“It’s a very strange afternoon,” Morley said of the audition process. “We start off with a bit of a workshop, teach people how to do a few of these tricks. Then, we have them get onstage and do a few shapes. It’s an afternoon of sharing,” he laughed.

What qualities make a good puppeteer? “Well, we don’t like to talk size, but let’s just say the more clay the sculptor has to work with, the more he can create. You’ve got to be able to do the tricks,” Morley stated, “but a complete lack of shame is the first prerequisite.”

Enter Daniel Lewry, a veteran puppeteer and Morley’s co-star for the upcoming Sacramento shows. “I used to get drunk and do a few dick tricks at parties,” Lewry reminisced during a recent interview, “but I started my career as a bum puppet. I used to paint faces on my ass and recreate great scenes of cinema. We did festivals around Melbourne and played Sydney during the Olympics. The last show we did was Apocalypse Now. I got to play Marlon Brando!” he said excitedly before rasping “The horror! The horror!” into the phone.

Two years ago, Lewry’s friends urged him to attend the Puppetry auditions and pitch the bum puppet idea to the show’s producers. “They weren’t interested at all. They just said, ‘Can anyone do any dick tricks?’ So, I did the Bulldog and the Hamburger. Then, I did this trick I used to do, which they thought was hilarious. I just put all my tackle between my legs and did a handstand and made silly noises. It’s just something stupid to make everyone laugh, but it got me the job. What a Cinderella story, eh?”

Since then, Lewry has toured Australia, England, Ireland, Scotland, France, Canada and the United States. “I never thought my penis would get me this far,” he laughed. “I thought it would get me in trouble more than anything.”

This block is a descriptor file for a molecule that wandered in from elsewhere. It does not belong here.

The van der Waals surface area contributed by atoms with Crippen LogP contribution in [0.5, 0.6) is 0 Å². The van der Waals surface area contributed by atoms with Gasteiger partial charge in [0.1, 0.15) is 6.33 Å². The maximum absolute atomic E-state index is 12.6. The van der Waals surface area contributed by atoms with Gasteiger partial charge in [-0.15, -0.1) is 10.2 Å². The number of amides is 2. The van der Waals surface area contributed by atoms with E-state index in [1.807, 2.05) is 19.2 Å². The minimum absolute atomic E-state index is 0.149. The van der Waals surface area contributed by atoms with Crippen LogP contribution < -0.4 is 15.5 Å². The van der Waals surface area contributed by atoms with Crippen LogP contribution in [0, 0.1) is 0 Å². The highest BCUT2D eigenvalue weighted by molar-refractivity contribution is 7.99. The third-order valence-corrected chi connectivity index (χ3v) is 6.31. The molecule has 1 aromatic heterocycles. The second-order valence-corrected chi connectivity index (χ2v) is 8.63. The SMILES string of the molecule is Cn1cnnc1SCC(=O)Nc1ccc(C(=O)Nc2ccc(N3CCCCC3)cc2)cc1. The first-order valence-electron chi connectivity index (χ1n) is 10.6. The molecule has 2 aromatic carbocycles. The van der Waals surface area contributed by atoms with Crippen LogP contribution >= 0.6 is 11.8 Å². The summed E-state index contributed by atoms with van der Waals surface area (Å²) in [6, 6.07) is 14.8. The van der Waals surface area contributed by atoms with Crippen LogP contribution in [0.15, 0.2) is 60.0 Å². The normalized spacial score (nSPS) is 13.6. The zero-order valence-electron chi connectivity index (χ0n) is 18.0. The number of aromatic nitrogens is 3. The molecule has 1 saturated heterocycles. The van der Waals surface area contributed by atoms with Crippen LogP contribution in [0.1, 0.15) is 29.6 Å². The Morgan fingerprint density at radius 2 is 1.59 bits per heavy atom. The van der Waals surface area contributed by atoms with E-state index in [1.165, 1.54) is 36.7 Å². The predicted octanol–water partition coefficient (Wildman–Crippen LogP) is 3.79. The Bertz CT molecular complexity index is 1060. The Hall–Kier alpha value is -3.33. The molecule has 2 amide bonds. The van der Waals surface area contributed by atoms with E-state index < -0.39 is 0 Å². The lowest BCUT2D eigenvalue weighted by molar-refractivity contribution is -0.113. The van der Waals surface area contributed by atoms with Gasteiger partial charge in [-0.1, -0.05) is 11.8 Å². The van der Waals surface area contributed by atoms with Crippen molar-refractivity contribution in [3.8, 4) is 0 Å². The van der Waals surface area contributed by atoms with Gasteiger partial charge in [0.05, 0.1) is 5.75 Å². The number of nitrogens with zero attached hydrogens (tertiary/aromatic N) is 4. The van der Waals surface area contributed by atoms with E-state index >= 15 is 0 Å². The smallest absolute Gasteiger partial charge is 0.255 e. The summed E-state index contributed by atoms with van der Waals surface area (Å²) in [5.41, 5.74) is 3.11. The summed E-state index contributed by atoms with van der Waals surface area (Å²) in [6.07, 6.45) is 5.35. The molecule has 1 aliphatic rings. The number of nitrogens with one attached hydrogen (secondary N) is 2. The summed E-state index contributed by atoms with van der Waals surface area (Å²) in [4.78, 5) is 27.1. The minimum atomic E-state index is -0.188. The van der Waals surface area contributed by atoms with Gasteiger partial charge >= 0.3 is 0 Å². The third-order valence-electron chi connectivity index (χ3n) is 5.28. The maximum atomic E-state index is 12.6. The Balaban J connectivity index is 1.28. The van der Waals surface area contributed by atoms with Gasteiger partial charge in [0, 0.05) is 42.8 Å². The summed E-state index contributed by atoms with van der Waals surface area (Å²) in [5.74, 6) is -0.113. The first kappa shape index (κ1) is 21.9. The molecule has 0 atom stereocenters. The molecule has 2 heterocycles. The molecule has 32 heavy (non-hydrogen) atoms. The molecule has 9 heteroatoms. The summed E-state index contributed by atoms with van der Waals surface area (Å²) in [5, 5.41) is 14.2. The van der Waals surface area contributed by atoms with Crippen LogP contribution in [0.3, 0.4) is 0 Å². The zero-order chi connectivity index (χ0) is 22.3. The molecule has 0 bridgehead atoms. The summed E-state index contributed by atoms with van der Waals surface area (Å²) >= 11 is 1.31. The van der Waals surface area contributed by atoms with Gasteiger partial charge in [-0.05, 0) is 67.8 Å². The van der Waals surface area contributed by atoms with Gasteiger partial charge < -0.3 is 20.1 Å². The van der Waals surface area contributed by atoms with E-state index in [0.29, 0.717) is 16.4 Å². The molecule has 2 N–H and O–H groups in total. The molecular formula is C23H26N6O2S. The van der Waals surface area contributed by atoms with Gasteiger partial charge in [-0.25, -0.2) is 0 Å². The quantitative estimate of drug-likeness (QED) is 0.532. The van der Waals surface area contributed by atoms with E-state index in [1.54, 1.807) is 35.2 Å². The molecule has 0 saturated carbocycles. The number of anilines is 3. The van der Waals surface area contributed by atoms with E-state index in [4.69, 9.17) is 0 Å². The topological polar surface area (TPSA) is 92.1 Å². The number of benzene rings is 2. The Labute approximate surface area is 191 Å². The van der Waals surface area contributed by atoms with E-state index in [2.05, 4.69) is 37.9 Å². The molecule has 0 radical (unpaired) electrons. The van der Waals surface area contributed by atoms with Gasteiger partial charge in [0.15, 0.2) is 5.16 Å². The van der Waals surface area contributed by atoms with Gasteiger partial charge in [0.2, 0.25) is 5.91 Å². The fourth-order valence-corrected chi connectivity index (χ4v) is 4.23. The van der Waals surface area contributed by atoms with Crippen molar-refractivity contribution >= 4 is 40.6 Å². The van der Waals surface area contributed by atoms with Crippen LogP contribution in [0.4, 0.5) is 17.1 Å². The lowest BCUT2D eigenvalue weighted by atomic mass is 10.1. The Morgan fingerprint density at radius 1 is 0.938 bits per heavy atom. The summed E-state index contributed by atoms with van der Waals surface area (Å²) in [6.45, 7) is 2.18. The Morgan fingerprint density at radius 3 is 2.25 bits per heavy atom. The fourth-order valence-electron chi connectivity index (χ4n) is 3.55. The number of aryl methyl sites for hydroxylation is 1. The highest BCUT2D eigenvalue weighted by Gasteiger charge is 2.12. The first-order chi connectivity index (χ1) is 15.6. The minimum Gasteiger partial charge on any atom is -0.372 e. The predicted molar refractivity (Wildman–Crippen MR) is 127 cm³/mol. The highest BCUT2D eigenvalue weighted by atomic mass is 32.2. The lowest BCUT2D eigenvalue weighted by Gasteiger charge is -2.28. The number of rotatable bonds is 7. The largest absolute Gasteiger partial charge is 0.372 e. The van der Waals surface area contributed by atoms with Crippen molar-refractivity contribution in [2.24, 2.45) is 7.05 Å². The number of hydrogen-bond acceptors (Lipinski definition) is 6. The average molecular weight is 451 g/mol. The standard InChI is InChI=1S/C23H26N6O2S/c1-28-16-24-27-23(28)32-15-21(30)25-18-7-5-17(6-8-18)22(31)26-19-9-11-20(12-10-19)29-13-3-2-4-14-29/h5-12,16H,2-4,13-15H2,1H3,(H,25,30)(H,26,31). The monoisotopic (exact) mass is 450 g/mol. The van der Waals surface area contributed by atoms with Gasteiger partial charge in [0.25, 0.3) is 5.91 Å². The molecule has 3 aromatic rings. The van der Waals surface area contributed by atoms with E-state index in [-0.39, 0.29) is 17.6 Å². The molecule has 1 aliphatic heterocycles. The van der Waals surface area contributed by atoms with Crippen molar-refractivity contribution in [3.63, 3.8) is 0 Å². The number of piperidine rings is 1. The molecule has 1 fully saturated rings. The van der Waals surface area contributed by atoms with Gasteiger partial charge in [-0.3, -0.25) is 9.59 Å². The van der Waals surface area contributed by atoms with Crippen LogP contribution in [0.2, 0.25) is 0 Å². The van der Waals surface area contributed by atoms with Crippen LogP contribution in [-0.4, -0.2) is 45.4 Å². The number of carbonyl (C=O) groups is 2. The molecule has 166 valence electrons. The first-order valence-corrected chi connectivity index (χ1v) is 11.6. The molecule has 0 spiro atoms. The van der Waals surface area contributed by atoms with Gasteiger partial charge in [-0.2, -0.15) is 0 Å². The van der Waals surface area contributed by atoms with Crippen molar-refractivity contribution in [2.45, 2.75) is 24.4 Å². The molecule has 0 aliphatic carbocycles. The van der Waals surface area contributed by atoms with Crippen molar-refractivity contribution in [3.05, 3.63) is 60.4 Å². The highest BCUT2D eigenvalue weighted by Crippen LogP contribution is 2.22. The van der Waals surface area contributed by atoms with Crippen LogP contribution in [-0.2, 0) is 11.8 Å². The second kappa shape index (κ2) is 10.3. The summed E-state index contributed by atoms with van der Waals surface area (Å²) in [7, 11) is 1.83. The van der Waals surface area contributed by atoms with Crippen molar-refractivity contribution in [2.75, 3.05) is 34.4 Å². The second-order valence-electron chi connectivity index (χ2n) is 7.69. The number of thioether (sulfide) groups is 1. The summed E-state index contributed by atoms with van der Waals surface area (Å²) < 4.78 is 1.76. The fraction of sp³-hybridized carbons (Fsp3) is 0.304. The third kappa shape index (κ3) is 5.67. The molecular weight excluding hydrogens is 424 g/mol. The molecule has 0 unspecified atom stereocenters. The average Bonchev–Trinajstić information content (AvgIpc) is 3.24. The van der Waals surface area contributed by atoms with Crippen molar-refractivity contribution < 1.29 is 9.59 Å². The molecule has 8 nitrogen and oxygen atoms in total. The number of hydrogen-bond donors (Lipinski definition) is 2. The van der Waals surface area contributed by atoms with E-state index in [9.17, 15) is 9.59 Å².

Oddly enough, being a penis puppeteer has even improved his relationship with his family. “They didn’t really get into the bum puppets. They heard I did it, but they didn’t ask any questions. But my mom’s seen Puppetry of the Penis. It was a bit scary having her in the audience. I made her stay up at the back, so I couldn’t see her while I was performing. My mom is very proud, which is a strange thing.”

Morley’s mom goes even further. “She was horrified at first,” Morley said, “just tortured by it. But now, it’s a big hit, and it’s popular culture in Australia. She’ll ring me up and say, ‘I want another 10 tickets.’ She swaps them for free haircuts and golf lessons. She trades on it.”

Though their families are supportive, being a penis puppeteer can interfere with one’s love life. When asked if an actor gets propositioned more or less after joining the cast, Lewry admitted, “You get less. Women have seen it, heard it, they’re sick of it. They’ve seen you in the nude. It’s like, ‘I know what he’s got to offer. There’s no mystery there.’ Then, I go home, and I’m like, ‘Jeez! I play with my nuts for a living, and I still can’t get a date!’ ”

Though he feels the show has neither helped nor hurt his sex life, Morley affirmed, “We honestly don’t get propositioned after shows.”

However, the performance does attract another kind of fan--the amateur puppeteer who insists on unwrapping his package in public to show his favorite penis trick to the actors. “We get way too much of that,” Morley groaned. “We don’t want to encourage it. Please don’t come up to me in the bar afterward and show me your genitalia!”

Of course, anything as taboo as public nudity also garners the opposite reaction. “Though both men and women come to see the show, a lot of heterosexual men in this country go, ‘Dude. That’s way too gay!’ ” Morley confessed. “If they were half smart, they’d realize it’s the perfect place to pick up women. It also makes a wonderful first-date show. It breaks all the ice.”